Shadow Giller: Alix Ohlin’s Dual Citizens (2019)


Readers of Alix Ohlin’s fiction will not be surprised to find an introspective narrator in her second novel (following Inside, which was also longlisted for the Giller Prize). But what’s remarkable about Dual Citizens is how simultaneously intimate and distanced the narrative is. Readers feel like they are privy

Shadow Giller: Alix Ohlin’s Dual Citizens (2019)2019-10-22T14:45:47-05:00

Shadow Giller: Michael Crummey’s The Innocents (2019)


In the generation before my own, Newfoundland became a province in the nation currently called Canada. It’s about 3,000 km away from me, but it feels like a world apart. For me, as a reader, Michael Crummey’s The Innocents (2019) makes it seem both farther away and closer. Historical

Shadow Giller: Michael Crummey’s The Innocents (2019)2019-10-21T13:49:20-05:00

Québecois Reads: Sealing the Deal


The title of Pasha Malla’s 2015 article in The New Yorker’s Page-Turner says it all: “Too Different and Too Familiar: The Challenge of French-Canadian Literature.” Because it is a challenge to locate French-Canadian literature within the landscape of Canadian Literature, even for those of us who devote a significant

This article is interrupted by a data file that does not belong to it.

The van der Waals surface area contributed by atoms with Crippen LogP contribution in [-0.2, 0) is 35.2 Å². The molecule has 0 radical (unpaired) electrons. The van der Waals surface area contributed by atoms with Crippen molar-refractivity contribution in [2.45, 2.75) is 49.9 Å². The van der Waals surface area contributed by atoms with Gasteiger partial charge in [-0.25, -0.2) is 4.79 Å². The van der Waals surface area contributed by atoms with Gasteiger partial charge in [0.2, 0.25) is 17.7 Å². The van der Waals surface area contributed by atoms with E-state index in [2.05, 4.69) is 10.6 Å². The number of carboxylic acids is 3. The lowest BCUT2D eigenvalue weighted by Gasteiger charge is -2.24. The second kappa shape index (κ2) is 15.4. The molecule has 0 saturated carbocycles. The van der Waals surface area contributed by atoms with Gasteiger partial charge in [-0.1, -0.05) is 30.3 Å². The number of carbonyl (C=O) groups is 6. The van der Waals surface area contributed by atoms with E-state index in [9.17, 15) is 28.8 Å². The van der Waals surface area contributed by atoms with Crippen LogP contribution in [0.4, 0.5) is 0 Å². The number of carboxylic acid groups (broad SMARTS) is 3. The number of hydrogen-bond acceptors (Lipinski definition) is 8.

Québecois Reads: Sealing the Deal2019-05-27T18:57:14-05:00

Marie-Claire Blais, Reading for the #1965Club


If you are reading this post because you are part of the #1965Club, and you haven’t heard of Marie-Claire Blais, you are about to wonder how that can be true. (And if you also haven't heard of #1965Club, please visit Karen's and Simon's sites to learn more.)  Blais has published

Marie-Claire Blais, Reading for the #1965Club2019-04-29T09:17:10-05:00

What Makes Families Tick


The family stories in contemporary CanLit are not all that different from the stories and novels read by my grandmother’s generation. The women in my family did not read obsessively, no, but regularly, yes. What else was there to do in the evenings when your favourite show was in reruns

What Makes Families Tick2019-03-17T17:28:36-05:00